Chasing the MDGs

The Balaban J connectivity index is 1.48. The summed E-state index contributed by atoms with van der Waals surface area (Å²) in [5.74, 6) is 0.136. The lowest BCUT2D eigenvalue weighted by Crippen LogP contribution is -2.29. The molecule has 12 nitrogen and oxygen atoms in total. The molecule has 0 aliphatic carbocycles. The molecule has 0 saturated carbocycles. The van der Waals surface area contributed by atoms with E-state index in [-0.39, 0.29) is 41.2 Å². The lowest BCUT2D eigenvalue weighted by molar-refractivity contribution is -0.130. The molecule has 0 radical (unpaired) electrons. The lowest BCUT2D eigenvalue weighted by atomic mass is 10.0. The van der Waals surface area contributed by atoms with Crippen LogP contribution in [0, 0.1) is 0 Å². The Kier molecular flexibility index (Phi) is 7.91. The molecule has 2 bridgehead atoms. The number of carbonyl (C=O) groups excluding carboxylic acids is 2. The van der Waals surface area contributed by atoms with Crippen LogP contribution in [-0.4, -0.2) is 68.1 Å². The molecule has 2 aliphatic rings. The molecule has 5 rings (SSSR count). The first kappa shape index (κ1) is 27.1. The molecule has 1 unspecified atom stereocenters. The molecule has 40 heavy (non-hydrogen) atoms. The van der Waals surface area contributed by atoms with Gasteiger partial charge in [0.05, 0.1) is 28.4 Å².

On April 25, the joint World Bank-IMF Development Committee met to review progress toward achieving the MDGs, which include cutting poverty in half by 2015 from its 1990 level. Despite progress on many fronts, the Development Committee noted that most MDGs will not be met by most developing countries, particularly in sub-Saharan Africa, if current trends continue (see Development Committee communique, page 122). The joint World Bank-IMF Global Monitoring Report, released on April 22, challenged rich and poor countries and the international financial institutions to keep the promises made in Monterrey. It said that aid flows would need to roughly double from their current level of $50-60 billion to support adequate progress toward the MDGs. World Bank President James Wolfensohn told reporters that the international community has its priorities backward—with global defense spending about $900 billion a year and farm subsidies in wealthy nations totaling $300 billion a year. “If we spent $900 billion on development,” he said, “we probably wouldn’t need to spend more than $50 billion on defense”